The accomplishments of the average 14-year-old are few. For most, starting a new high school is challenge enough — nevermind the athletics, academics, and other extracurriculars typical of today’s overstimulated youths.

But when 14-year-old Hana Rosenbaum heard a radio program about the Daniel Pearl Foundation and the World Music Days events held in honor of the murdered journalist, her reaction was anything but average.

The next year, as a 15-year-old sophomore at Crossroads School in Santa Monica, Hana organized her own Daniel Pearl World Music Days event, featuring student performers from across the Los Angeles area.

And at 16, Hana is organizing her second World Music Days event, to be held at 4 p.m. Sunday, October 5th, in the Crossroads Community Room, Norton Campus, 18th Street and Olympic Boulevard, Santa Monica. Admission is free.

“Putting this event together has been a lot of work because it’s more than just a concert, it’s a way to inspire people,” Hana says.

The Daniel Pearl World Music Days is now in its seventh year, overseen by the Daniel Pearl Foundation created after The Wall Street Journal’s reporter was murdered by extremists in Pakistan shortly after September 11th, 2001. Pearl was also a talented musician who believed in the power of music to bridge differences and unite people around their shared humanity, according to a release issued by the Foundation.

As an “awareness-raising network” — not a fundraiser — there is no financial obligation to participate or attend the event. The event’s theme, “Harmony for Humanity,” reflects the ideals that inspired Pearl’s life and work, the release states.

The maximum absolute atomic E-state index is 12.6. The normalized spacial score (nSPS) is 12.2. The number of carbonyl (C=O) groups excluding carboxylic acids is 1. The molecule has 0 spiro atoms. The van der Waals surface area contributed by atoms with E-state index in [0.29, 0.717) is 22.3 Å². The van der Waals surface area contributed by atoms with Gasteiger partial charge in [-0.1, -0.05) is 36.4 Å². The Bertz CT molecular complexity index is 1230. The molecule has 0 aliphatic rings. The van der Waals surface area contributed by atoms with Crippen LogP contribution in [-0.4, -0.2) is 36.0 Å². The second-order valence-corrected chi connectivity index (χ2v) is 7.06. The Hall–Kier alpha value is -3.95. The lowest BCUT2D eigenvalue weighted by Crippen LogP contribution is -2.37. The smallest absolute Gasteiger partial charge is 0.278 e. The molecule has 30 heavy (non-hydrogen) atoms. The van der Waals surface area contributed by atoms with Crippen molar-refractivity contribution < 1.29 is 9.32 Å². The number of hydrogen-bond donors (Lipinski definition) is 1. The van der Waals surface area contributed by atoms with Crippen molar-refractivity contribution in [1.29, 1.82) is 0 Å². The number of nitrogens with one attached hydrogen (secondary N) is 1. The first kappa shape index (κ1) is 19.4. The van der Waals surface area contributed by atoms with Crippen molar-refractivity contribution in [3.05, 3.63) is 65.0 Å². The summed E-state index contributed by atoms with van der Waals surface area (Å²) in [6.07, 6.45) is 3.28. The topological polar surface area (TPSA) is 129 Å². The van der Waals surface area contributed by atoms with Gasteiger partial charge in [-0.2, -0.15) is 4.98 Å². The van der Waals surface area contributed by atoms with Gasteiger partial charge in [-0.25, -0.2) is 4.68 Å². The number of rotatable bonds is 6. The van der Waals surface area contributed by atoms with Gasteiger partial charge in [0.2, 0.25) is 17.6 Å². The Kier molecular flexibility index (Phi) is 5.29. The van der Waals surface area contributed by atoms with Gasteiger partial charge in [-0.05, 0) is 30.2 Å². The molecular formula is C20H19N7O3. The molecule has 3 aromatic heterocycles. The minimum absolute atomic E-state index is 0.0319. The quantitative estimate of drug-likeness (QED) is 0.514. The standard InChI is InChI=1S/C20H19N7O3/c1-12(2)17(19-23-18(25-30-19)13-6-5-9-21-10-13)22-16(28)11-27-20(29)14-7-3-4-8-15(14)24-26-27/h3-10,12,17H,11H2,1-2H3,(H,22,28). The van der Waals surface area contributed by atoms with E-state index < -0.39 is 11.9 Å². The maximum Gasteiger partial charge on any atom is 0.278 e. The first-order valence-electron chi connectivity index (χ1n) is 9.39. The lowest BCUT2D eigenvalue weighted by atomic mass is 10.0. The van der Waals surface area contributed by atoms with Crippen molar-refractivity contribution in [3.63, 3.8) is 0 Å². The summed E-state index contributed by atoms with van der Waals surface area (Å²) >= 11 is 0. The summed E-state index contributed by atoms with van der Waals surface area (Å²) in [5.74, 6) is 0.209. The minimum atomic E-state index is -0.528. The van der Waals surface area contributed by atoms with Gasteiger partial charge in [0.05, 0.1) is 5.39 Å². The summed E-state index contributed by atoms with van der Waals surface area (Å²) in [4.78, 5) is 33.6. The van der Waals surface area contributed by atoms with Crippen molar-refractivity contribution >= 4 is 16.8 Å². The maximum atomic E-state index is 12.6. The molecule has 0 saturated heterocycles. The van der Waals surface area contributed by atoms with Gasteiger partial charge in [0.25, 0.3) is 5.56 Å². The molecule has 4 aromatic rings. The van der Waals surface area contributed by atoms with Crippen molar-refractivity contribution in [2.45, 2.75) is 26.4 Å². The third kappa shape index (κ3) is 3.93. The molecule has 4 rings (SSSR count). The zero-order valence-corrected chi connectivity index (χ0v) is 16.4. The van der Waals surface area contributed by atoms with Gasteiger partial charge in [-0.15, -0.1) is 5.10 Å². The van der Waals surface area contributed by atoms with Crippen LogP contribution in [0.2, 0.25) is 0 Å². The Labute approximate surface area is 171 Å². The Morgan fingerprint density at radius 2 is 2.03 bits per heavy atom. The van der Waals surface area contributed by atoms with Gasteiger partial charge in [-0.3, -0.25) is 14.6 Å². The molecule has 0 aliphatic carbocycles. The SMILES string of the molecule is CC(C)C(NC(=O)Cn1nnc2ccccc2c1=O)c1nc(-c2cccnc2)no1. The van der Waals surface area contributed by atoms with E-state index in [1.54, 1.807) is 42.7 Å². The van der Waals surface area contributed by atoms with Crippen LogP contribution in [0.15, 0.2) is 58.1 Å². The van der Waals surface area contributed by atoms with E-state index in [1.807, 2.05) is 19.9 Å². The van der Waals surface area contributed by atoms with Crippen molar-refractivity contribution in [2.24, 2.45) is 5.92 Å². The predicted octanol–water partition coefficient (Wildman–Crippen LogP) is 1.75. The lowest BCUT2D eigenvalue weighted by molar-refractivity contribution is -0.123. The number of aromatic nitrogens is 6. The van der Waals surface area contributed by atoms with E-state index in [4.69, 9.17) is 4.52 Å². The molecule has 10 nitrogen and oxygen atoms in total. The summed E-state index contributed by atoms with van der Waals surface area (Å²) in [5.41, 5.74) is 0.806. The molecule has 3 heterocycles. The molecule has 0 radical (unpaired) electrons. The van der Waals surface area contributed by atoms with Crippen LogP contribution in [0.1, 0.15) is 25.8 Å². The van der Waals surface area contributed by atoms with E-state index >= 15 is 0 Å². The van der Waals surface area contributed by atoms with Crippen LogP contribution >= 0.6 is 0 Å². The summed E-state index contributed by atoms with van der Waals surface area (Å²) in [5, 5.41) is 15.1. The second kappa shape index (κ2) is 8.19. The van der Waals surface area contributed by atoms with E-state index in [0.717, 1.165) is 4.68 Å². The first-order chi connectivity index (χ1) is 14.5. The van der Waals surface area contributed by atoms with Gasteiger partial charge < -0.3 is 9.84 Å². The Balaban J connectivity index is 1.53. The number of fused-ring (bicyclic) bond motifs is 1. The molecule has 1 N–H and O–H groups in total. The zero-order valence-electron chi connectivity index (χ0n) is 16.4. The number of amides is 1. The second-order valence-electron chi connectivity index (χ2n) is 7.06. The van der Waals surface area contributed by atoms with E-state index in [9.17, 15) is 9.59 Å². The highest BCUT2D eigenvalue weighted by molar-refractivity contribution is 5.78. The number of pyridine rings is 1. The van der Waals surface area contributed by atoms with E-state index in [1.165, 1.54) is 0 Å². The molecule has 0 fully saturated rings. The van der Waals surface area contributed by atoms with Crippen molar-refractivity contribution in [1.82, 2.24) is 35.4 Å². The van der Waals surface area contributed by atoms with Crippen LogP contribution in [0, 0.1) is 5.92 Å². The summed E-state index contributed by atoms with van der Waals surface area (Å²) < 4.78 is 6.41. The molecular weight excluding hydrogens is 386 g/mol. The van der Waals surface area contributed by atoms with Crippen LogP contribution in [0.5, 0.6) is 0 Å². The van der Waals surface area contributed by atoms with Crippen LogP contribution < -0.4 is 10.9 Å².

The local event will feature guest artist Peter Himmelman, a Grammy-nominated singer/songwriter, and a special introduction by Dr. and Mrs. Judea Pearl, Daniel Pearl’s parents.

Six schools from Los Angeles will be represented among the student performers — Crossroads to New Roads School, Harvard-Westlake, Santa Monica High School, Viewpoint School in Calabasas, St. Matthew’s School in Pacific Palisades, and Marlborough School in Los Angeles. All students are affiliated with Crossroads’ Elizabeth Mandel Music Institute or the Music Student Service League of the Music Teacher’s Association of CaliforniañWest Los Angeles.

“I asked the performers to dig deep into their souls, to seek what the Daniel Pearl essence means to them,” Hana says. “At the end there’s going to be a group singalong of ‘Let There Be Peace on Earth’ [Ö] because I think it represents what these events are all about.”

Unbeknownst to Hana, the ties that linked her to Daniel Pearl extended beyond a chance radio program.

“I didn’t know this until after the concert last year, but he was a local boy; he played in a lot of the groups that my friends play in now,” Hana says. “His violin teacher is [Crossroad’s] primary conductor.”

As a junior, Hana knows her time as the main organizer of the event is limited, but plans to continue organizing World Music Days events wherever she attends university.

“I want this to grow, so when I am gone to college someone else can keep the event going,” she says. “I just really want people to understand how easy it is to make a difference.”